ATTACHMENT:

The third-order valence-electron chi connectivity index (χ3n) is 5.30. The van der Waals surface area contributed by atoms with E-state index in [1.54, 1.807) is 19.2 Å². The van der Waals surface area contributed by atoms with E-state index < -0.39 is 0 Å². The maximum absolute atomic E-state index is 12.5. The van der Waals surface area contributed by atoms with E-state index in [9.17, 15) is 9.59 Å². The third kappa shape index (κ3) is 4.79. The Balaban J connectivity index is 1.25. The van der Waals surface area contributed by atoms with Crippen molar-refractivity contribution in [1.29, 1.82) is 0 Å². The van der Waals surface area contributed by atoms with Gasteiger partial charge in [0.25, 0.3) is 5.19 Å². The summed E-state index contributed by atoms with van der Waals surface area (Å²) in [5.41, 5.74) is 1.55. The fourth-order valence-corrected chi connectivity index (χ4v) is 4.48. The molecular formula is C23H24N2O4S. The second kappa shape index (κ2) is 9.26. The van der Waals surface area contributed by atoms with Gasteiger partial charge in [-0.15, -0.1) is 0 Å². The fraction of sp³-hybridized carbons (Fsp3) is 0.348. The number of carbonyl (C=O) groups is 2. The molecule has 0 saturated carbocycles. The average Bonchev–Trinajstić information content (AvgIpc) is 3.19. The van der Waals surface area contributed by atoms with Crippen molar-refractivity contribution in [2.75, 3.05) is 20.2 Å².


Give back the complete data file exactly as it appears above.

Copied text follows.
The third-order valence-electron chi connectivity index (χ3n) is 5.30. The van der Waals surface area contributed by atoms with E-state index in [1.54, 1.807) is 19.2 Å². The van der Waals surface area contributed by atoms with E-state index < -0.39 is 0 Å². The maximum absolute atomic E-state index is 12.5. The van der Waals surface area contributed by atoms with E-state index in [9.17, 15) is 9.59 Å². The third kappa shape index (κ3) is 4.79. The Balaban J connectivity index is 1.25. The van der Waals surface area contributed by atoms with Crippen molar-refractivity contribution in [1.29, 1.82) is 0 Å². The van der Waals surface area contributed by atoms with Gasteiger partial charge in [0.25, 0.3) is 5.19 Å². The summed E-state index contributed by atoms with van der Waals surface area (Å²) in [5.41, 5.74) is 1.55. The fourth-order valence-corrected chi connectivity index (χ4v) is 4.48. The molecular formula is C23H24N2O4S. The second kappa shape index (κ2) is 9.26. The van der Waals surface area contributed by atoms with Gasteiger partial charge in [-0.15, -0.1) is 0 Å². The fraction of sp³-hybridized carbons (Fsp3) is 0.348. The number of carbonyl (C=O) groups is 2. The molecule has 0 saturated carbocycles. The average Bonchev–Trinajstić information content (AvgIpc) is 3.19. The van der Waals surface area contributed by atoms with Crippen molar-refractivity contribution in [2.75, 3.05) is 20.2 Å².